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Building energy efficiency insights from the innovators behind EPIC
May 22, 2020

Devil is in the Details: Energy Savings

“What are the energy savings?” This is the most often asked but least understood question from building owners associated with high efficiency equipment installation. What’s worse, it often means different things to different people.  For example, a building owner may only be interested in the estimated utility cost savings and the impact on cash flow. On the other hand, a utility energy efficiency program manager evaluating potential incentives or rebates may only be interested in the equipment’s energy consumption savings.

So, to answer the question properly, more information is needed:

  1. Does “energy savings” refer to energy cost savings or energy consumption savings or both?
  2. Does “energy savings” include both consumption savings, e.g., kWh, and demand savings, e.g., kW?
  3. Does “energy savings” refer to the savings in:
    • whole building energy consumption, e.g., kBtu/year, OR
    • primary energy source consumption, e.g., whole building electricity consumption, e.g., kWh/year, and/or whole building fuel consumption, e.g., CCF natural gas/year or gallons of oil/year? OR
    • impacted building end-use energy consumption, e.g., savings in cooling energy, savings in heating energy, savings in ventilation energy, etc.? OR
    • energy consumption of the new high efficiency equipment as compared to that of the existing inefficient equipment?
  4. Are the energy savings estimated using actual weather conditions (in a particular year) or are they estimated using a typical meteorological year, i.e., weather-normalized to remove the influence of weather impacts?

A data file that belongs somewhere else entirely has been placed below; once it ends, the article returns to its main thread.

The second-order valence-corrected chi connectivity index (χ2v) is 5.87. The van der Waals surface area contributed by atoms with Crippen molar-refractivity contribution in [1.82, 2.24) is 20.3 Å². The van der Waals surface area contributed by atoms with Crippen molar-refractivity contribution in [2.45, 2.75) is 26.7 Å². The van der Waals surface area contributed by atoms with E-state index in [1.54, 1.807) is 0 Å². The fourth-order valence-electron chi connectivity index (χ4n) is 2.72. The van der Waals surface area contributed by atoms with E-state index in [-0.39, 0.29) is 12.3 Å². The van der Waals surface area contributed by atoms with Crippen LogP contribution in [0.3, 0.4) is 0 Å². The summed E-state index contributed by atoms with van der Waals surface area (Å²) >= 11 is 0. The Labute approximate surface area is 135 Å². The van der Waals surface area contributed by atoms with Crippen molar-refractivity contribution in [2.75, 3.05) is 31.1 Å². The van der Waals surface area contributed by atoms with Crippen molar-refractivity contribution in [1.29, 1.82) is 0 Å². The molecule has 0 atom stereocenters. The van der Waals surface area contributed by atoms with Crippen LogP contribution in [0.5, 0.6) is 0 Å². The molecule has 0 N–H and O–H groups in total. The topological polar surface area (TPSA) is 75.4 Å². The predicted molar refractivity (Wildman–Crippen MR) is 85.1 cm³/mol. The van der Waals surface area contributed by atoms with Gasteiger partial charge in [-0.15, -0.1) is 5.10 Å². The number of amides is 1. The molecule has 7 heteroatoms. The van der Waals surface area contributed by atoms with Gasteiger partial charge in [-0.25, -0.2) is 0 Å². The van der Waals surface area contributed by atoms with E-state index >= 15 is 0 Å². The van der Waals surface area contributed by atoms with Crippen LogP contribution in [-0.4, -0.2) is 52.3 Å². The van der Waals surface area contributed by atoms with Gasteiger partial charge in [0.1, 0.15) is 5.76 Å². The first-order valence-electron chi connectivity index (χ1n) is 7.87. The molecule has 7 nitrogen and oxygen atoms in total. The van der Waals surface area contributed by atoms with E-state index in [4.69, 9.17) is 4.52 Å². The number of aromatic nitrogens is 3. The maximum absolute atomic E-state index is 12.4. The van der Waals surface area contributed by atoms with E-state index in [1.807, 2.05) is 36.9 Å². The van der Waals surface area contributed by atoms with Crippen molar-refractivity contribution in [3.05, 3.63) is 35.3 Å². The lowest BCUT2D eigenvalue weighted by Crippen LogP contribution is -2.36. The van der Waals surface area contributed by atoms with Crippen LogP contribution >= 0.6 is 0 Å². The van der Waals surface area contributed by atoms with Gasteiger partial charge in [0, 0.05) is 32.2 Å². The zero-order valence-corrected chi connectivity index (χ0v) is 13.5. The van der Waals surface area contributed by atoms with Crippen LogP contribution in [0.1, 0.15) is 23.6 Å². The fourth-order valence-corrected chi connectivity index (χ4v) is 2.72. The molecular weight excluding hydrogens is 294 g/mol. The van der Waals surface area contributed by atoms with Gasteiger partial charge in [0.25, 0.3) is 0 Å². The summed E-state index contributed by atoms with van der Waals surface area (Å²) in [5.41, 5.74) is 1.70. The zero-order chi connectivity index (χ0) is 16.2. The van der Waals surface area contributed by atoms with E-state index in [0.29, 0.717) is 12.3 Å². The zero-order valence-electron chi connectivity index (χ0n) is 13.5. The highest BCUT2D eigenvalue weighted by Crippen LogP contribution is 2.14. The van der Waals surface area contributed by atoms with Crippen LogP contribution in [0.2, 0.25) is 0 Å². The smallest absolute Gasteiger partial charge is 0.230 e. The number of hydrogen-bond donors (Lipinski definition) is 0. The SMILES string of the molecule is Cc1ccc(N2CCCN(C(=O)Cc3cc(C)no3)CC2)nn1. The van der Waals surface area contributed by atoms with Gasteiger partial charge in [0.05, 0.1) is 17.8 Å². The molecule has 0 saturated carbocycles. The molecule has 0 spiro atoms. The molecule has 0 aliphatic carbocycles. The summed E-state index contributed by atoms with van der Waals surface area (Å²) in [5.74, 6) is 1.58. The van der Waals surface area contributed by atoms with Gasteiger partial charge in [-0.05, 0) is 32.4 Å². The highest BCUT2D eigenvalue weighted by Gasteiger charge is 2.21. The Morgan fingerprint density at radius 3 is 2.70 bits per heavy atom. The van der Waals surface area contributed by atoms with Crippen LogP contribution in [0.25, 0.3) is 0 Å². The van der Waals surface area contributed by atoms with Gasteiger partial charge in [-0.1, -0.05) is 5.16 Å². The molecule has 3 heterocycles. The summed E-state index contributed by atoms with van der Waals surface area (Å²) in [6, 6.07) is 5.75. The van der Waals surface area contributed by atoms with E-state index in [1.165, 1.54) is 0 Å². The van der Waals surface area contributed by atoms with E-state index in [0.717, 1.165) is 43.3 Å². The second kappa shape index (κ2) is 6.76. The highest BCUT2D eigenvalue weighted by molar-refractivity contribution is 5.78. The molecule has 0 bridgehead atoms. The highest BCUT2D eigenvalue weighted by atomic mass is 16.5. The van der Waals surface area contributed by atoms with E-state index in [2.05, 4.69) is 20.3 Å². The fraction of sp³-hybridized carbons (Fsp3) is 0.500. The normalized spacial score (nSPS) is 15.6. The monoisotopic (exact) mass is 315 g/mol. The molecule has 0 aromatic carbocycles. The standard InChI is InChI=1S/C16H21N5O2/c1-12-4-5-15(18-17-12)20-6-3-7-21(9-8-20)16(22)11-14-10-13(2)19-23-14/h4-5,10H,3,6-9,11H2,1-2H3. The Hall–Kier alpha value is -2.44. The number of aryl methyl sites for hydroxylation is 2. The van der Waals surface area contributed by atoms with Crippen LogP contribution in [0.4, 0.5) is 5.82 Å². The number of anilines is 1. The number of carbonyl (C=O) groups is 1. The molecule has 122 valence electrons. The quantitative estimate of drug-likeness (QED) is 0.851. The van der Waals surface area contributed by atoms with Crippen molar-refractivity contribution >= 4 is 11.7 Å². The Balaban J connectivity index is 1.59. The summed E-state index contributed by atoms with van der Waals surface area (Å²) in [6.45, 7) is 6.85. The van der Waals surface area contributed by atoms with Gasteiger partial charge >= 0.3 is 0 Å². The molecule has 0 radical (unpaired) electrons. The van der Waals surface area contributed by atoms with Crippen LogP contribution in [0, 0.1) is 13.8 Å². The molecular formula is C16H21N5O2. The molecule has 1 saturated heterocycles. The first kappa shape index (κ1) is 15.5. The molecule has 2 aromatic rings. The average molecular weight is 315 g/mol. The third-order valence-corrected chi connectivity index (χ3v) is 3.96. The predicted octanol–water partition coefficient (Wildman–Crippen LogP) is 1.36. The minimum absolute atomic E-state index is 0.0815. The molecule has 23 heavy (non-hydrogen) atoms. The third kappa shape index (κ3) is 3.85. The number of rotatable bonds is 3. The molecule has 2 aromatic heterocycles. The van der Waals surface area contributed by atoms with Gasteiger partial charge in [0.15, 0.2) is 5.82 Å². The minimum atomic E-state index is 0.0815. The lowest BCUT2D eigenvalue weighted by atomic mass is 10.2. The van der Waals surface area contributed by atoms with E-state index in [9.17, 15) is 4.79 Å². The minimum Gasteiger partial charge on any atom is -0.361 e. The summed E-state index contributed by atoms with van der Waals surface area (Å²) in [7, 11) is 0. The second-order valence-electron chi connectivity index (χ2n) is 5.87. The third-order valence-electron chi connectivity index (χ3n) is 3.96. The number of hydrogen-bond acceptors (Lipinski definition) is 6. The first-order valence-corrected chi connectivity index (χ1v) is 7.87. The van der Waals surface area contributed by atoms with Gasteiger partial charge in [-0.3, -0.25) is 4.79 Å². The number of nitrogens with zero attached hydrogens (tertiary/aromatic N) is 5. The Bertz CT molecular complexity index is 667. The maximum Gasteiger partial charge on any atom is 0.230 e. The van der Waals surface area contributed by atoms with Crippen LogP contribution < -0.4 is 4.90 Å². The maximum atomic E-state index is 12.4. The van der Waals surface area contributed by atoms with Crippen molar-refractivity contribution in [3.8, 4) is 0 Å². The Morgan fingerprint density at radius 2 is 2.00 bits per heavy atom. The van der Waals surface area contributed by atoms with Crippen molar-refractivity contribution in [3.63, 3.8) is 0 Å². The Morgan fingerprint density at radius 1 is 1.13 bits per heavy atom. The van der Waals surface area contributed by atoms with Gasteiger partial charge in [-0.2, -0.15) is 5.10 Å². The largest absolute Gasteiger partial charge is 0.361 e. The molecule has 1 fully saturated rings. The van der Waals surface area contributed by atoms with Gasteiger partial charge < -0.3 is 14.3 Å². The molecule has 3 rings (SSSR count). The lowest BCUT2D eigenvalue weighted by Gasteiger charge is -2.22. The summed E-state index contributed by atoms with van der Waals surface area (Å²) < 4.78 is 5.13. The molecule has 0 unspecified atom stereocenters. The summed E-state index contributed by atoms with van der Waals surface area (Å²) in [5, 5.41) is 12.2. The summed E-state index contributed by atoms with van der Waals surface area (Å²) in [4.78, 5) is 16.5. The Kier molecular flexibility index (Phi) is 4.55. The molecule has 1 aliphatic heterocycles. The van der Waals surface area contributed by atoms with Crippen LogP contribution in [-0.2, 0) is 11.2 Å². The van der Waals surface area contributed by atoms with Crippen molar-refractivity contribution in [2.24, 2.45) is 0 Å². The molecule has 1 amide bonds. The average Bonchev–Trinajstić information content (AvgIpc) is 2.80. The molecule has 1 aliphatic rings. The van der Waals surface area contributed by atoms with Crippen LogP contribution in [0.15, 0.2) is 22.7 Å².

5. Are the energy savings the estimated savings in the first year or are they the savings over the equipment’s useful lifetime? If lifetime savings, has energy cost escalation and/or potential equipment performance degradation (over time) and the time value of money been considered?

Providing a simple answer to “what are the energy savings” without qualifying the basis for the estimate is meaningless. At a minimum, “energy savings” should always be qualified as either an “energy consumption savings” or “energy cost savings.”

In our experience at SRS conducting technical due diligence for thousands of energy efficiency projects seeking third party financing approval, best practice to estimate “energy savings” associated with the replacement of existing inefficient equipment with new high efficiency equipment includes the following key steps: